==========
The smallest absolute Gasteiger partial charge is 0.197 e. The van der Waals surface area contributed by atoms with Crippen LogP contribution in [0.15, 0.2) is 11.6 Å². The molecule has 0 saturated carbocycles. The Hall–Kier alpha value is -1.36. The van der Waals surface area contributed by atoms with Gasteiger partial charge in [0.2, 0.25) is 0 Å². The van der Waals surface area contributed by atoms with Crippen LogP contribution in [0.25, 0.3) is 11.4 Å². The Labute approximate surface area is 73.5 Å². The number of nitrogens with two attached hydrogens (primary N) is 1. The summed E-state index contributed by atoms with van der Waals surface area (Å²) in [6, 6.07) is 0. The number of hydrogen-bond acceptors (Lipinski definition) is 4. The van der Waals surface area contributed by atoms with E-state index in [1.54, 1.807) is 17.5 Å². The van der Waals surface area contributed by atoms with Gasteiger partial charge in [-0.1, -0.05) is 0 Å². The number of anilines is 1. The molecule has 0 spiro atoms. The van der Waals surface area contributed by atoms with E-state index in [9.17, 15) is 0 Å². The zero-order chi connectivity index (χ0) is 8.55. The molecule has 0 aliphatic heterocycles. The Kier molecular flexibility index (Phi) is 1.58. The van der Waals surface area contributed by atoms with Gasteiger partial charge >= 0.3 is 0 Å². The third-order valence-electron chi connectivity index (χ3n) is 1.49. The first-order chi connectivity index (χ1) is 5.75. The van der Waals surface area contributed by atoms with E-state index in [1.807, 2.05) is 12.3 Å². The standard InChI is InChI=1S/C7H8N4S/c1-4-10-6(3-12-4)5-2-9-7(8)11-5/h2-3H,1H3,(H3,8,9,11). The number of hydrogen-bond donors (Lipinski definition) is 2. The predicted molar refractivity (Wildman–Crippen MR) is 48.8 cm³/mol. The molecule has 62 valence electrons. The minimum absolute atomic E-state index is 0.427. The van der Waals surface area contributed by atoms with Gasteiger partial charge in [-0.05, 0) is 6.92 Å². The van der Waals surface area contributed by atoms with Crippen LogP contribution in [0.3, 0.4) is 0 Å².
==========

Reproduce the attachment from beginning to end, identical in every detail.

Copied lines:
The smallest absolute Gasteiger partial charge is 0.197 e. The van der Waals surface area contributed by atoms with Crippen LogP contribution in [0.15, 0.2) is 11.6 Å². The molecule has 0 saturated carbocycles. The Hall–Kier alpha value is -1.36. The van der Waals surface area contributed by atoms with Gasteiger partial charge in [0.2, 0.25) is 0 Å². The van der Waals surface area contributed by atoms with Crippen LogP contribution in [0.25, 0.3) is 11.4 Å². The Labute approximate surface area is 73.5 Å². The number of nitrogens with two attached hydrogens (primary N) is 1. The summed E-state index contributed by atoms with van der Waals surface area (Å²) in [6, 6.07) is 0. The number of hydrogen-bond acceptors (Lipinski definition) is 4. The van der Waals surface area contributed by atoms with E-state index in [1.54, 1.807) is 17.5 Å². The van der Waals surface area contributed by atoms with Gasteiger partial charge in [-0.1, -0.05) is 0 Å². The number of anilines is 1. The molecule has 0 spiro atoms. The van der Waals surface area contributed by atoms with E-state index in [9.17, 15) is 0 Å². The zero-order chi connectivity index (χ0) is 8.55. The molecule has 0 aliphatic heterocycles. The Kier molecular flexibility index (Phi) is 1.58. The van der Waals surface area contributed by atoms with Gasteiger partial charge >= 0.3 is 0 Å². The third-order valence-electron chi connectivity index (χ3n) is 1.49. The first-order chi connectivity index (χ1) is 5.75. The van der Waals surface area contributed by atoms with E-state index in [1.807, 2.05) is 12.3 Å². The standard InChI is InChI=1S/C7H8N4S/c1-4-10-6(3-12-4)5-2-9-7(8)11-5/h2-3H,1H3,(H3,8,9,11). The number of hydrogen-bond donors (Lipinski definition) is 2. The predicted molar refractivity (Wildman–Crippen MR) is 48.8 cm³/mol. The molecule has 62 valence electrons. The minimum absolute atomic E-state index is 0.427. The van der Waals surface area contributed by atoms with Gasteiger partial charge in [-0.05, 0) is 6.92 Å². The van der Waals surface area contributed by atoms with Crippen LogP contribution in [0.3, 0.4) is 0 Å².